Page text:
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Assistant qualifications

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Category: General
Forum Name: Work, Work, Work
Forum Description: Job & Career Related Musings
Printed Date: July 29 2021 at 8:19am

Topic: Assistant qualifications
Posted By: LostForever
Subject: Assistant qualifications
Date Posted: September 03 2005 at 8:22pm
Hi, all. I'm a fifteen-year-old girl and about to enter into my sophomore
year of high school. Next summer, when I am able to work, I will start my
search for jobs...

I color my mom's hair at home on a regular basis and she gets a lot of
compliments. Recently one coworker commented I could get a job as an
apprentice or assistant at a local hair salon.

Could this be possible? If so, what kind of qualifications are needed for a
16 year old to work in a salon? How many years before I could be
certified as a colorist?

Thanks, all!

Posted By: Karen Shelton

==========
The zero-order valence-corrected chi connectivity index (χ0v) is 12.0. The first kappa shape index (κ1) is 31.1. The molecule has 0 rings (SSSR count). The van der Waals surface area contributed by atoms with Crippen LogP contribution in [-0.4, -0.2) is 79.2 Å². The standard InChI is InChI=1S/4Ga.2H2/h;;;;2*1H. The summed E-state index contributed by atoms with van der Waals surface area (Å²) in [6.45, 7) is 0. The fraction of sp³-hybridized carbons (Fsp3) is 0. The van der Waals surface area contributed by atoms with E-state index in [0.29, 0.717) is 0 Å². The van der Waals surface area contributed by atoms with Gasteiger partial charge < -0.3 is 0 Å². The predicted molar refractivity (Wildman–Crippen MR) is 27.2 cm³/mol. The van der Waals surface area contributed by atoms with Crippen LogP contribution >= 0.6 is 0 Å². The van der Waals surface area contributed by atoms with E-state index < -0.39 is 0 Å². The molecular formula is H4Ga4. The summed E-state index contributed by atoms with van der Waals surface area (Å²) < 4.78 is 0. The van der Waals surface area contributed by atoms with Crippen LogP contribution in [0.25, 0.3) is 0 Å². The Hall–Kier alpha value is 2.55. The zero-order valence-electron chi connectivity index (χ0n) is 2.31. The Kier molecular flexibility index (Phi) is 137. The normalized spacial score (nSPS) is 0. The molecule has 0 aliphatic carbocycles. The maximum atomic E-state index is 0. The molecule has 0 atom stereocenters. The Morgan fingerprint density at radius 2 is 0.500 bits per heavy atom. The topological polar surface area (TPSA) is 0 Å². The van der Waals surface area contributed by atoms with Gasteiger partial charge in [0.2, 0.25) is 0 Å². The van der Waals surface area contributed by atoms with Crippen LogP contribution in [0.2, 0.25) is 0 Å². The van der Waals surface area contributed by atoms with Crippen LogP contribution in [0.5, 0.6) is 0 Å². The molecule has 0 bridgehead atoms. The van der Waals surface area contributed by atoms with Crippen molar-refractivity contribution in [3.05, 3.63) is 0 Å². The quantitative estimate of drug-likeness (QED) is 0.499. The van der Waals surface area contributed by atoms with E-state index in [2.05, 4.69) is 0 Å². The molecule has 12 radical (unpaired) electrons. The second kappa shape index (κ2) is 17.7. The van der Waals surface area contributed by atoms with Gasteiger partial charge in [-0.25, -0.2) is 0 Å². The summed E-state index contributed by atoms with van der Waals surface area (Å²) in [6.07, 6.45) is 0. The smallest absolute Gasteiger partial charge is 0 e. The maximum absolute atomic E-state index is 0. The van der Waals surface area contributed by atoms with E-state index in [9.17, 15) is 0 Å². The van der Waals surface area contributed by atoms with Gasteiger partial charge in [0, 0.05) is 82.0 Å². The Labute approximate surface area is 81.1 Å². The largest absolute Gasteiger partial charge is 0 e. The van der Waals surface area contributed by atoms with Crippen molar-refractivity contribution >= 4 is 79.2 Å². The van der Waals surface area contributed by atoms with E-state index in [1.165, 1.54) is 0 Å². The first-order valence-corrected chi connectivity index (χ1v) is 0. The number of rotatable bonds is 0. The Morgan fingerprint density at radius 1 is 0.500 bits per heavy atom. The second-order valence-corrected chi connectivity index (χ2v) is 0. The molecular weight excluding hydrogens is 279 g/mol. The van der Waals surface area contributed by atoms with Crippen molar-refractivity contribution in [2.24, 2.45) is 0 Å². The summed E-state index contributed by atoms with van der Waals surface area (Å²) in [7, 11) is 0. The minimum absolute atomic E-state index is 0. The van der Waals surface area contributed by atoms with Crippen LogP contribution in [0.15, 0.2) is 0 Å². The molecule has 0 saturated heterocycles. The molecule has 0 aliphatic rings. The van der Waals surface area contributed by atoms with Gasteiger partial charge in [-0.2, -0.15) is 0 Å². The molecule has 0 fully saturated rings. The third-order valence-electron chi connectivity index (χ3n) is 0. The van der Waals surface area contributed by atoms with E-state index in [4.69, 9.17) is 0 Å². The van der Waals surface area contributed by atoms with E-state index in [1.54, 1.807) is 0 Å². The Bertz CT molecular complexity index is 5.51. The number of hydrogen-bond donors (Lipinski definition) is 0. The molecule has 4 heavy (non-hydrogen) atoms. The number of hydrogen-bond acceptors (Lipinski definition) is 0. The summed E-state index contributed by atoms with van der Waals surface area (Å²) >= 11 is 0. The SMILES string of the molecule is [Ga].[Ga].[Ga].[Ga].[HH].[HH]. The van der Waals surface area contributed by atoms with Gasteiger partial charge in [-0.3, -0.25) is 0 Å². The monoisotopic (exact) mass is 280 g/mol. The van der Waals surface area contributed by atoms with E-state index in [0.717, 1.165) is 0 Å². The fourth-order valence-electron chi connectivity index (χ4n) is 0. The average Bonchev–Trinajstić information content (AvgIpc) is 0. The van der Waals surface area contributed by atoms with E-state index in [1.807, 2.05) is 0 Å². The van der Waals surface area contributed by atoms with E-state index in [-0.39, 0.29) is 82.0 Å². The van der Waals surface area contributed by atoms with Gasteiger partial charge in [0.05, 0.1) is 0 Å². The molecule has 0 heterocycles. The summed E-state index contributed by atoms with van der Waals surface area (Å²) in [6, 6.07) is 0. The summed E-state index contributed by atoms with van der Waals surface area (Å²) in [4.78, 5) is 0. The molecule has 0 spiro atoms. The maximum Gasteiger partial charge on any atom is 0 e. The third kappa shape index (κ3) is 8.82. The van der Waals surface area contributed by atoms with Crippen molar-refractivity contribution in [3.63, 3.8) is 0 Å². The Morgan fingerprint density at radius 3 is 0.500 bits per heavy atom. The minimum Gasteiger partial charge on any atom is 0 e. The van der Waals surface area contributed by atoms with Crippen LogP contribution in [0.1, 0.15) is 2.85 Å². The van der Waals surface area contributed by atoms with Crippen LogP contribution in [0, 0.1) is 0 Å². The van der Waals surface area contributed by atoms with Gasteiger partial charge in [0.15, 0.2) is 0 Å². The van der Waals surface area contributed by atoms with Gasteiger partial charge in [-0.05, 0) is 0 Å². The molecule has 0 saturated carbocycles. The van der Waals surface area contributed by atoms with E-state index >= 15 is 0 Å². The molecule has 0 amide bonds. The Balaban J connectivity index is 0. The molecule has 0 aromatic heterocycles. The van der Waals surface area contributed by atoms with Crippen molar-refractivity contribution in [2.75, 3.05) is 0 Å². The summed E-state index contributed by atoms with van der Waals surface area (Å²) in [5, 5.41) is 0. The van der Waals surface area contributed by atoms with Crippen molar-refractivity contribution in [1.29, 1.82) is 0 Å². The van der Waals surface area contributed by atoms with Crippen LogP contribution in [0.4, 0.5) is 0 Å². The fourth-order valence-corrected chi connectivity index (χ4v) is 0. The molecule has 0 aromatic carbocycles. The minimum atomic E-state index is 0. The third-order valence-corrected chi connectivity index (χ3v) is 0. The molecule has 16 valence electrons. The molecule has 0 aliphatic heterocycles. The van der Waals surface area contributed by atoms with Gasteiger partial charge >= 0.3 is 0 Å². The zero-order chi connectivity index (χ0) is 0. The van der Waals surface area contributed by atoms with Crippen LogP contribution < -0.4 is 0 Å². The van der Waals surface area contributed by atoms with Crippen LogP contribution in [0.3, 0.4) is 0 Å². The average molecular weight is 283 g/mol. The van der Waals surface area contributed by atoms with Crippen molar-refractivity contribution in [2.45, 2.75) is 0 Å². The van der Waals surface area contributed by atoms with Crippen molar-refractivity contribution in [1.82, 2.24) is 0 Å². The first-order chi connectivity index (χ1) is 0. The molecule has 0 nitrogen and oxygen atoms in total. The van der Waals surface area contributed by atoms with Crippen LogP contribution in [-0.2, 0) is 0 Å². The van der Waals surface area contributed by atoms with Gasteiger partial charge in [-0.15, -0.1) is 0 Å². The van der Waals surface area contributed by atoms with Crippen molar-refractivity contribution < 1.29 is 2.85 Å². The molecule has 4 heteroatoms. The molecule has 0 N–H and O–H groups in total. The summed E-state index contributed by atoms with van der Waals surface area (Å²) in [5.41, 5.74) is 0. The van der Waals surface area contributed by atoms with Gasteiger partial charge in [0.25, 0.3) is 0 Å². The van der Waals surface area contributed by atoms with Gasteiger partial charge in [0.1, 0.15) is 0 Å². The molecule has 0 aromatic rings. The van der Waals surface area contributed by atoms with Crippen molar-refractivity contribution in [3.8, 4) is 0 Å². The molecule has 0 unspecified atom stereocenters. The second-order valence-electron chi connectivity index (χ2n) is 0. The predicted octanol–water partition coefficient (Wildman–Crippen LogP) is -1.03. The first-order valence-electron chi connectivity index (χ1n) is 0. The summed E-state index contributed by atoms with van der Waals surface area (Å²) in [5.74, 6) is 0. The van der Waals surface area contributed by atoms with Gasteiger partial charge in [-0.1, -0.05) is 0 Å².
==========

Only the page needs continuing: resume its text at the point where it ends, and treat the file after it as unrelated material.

Date Posted: September 04 2005 at 9:35am


A hair salon would definitely be a cool place to start if you are interested in the biz.  However, it is unlikely that you could start as an apprentice or assistant without taking any cosmetology classes first.  What might be possible is for you to start as a front desk person helping to check clients out and take phone appointments.  From there you might be able to work your way up to shampoo girl (although in many states that also requires training) and from there if you start taking cosmetology classes, you could help the hairdressers with small things.

I would suggest that you find the largest spa or salon in your area and call the owner.  Tell them that you want a career in the hair trade but are in high school.  Would they have a part time job for you of any kind that would allow you entry into the biz?  If you let the owner know that you would do most any job initially, they would hopefully see your potential and the fact thatyou might grow into a job as a top stylist or colorist with their salon/spa.

In the meantime I would suggest that you check with the local cosmetology schools to see if you can start taking some part time classes towards preparing to take your license. Maybe weekend classes.  Many high school also offer cosmetology classes for their regular students.